The Life and Times of John Steinbeck
1941: Teams with good friend and biologist Edward Ricketts to publish a non-fiction work mapping his environmental vision, titled Sea of Cortez.
1941: Carol Henning and John Steinbeck are separated.
1943: Marries Gwyndolyn Conger, who gives birth to his two sons in the next few years. During World War II, Steinbeck works as a war correspondent for The New York Herald Tribune.
1944:Steinbeck buys a house in Monterey but because of scandal following The Grapes of Wrath, his hometown rejects him; no one would rent him an office for writing. He is harassed when trying to get fuel and wood from a local wartime rations board. Feeling spurned, he moves his family to New York.
1947: Takes a tour of Russia with acclaimed photographer Frank Capa. Publishes the much-heralded novella The Pearl.
1948: Early in the year, he examines the files of old newspapers to research East of Eden. Divorces Gwyndolyn Conger. Moves from New York to Pacific Grove, wherehe is elected to the American Academy of Arts and Letters.
1950: Marries third wife Elaine Anderson Scott; they will remain married for the rest of his life.
1952: East of Eden, his major work about the history of the Salinas Valley, is published. The film Viva Zapata!, directed by Elia Kazan, is released.
1955: Purchases a summer home in Sag Harbor, Long Island. Holiday magazine runs a series about author hometowns: Steinbeck writes an article, "Always Something to do in Salinas."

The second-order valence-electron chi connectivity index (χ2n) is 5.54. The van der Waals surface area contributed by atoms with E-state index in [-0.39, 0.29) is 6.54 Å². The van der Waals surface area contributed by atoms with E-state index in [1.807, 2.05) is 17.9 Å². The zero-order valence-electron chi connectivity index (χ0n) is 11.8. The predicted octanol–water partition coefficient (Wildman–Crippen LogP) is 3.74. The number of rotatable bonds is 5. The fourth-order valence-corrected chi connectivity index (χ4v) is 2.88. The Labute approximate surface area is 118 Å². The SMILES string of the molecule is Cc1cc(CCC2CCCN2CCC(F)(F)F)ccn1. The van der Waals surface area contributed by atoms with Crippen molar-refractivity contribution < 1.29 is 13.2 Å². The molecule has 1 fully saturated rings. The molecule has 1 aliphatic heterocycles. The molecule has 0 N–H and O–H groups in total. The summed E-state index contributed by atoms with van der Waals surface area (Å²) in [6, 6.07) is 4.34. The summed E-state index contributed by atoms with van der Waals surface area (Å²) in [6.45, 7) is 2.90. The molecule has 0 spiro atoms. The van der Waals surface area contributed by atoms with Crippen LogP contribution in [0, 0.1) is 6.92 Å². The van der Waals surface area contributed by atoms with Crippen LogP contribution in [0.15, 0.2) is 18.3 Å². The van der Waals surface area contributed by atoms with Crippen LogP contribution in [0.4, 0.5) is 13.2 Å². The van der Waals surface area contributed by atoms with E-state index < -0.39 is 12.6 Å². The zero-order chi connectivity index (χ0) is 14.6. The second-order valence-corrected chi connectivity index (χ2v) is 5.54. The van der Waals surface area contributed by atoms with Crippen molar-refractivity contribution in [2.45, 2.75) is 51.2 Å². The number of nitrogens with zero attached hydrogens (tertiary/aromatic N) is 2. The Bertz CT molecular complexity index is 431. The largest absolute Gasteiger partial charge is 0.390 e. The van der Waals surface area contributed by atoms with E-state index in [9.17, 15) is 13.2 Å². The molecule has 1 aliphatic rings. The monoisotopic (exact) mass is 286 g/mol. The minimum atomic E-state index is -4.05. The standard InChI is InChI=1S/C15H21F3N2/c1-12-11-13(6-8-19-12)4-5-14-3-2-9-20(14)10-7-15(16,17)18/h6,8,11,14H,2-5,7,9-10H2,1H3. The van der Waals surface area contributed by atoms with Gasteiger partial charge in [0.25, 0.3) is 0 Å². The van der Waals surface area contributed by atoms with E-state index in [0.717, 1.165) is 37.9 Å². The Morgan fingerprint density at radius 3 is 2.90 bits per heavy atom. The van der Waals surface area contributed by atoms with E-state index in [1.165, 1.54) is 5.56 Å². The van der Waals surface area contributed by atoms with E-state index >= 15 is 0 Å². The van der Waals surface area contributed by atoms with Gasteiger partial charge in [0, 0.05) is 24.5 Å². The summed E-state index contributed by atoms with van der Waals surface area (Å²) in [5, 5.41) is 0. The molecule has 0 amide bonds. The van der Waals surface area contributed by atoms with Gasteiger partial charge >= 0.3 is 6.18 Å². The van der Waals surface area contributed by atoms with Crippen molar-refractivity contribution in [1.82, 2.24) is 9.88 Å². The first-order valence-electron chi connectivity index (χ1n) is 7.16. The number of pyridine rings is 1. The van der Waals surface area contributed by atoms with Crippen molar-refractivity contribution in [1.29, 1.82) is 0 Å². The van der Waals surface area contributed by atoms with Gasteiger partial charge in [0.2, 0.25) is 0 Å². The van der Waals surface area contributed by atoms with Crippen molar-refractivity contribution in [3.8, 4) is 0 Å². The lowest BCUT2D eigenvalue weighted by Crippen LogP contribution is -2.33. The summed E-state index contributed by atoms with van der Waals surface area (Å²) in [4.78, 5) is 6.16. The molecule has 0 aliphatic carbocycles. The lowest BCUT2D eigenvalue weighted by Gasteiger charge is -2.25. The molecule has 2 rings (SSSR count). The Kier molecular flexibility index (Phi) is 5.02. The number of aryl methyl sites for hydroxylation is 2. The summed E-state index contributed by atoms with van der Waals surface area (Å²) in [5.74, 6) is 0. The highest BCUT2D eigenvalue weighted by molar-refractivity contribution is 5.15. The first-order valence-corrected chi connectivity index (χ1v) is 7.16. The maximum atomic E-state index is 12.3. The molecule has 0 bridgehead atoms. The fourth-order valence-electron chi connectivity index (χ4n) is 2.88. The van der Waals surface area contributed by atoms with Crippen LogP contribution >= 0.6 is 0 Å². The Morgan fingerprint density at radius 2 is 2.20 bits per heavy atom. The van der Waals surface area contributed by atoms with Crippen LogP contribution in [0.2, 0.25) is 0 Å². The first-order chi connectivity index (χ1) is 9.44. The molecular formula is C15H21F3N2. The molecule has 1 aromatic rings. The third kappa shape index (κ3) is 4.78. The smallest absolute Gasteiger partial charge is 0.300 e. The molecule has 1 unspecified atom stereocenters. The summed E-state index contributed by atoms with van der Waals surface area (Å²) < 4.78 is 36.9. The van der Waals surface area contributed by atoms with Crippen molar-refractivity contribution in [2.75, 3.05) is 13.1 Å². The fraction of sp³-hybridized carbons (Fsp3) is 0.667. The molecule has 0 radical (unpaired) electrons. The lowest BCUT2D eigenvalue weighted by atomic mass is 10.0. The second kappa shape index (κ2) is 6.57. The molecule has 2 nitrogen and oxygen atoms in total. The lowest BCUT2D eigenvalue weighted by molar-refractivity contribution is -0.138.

1960: Fashions a special truck with a cabin on the back to facilitate a 10,000-mile journey through America with his poodle "Charley" to write the amusing and reflective "Travels with Charley." Takes his last view of the Salinas Valley on the trip.
1962: Steinbeck accepts the Nobel Prize in Stockholm. He writes to a college friend, "This prize business is only different from the Lettuce Queen of Salinas in degree."
1963: Becomes an honorary consultant in American Literature to the Library of Congress.
1964: Is presented the United States Medal of Freedom by President Lyndon B. Johnson.
1966: A book of reflections on contemporary America, America and Americans, is published. Becomes a member of the National Arts Council.
1968: Dies of arteriosclerosis on December 20 in New York City.
1969: On March 4, his ashes are buried in the Garden of Memories cemetery in his family plot. A journal he kept during the composition of East of Eden is published posthumously.
1975: Steinbeck: A Life in Letters, selected correspondence edited by Elaine Steinbeck and Robert Wallsten, is published.
1984: A major biography by Jackson J. Benson, The True Adventures of John Steinbeck hits the stands.
1989: The journal Steinbeck kept during the writing of The Grapes of Wrath is published on the novel's fiftieth anniversary.
2002: Organized by the Mercantile Library in New York City and the Center for Stienbeck Studies at San Jose State University, more than a dozen organizations team up to host a year's worth of worldwide humanities events to commemorate Steinbeck's life and works. Honorary chairs include Steinbeck's son, writer Edward Albee and singer Bruce Springsteen. First collection of Steinbeck's nonfiction is published, America and Americans and Selected Non-fiction.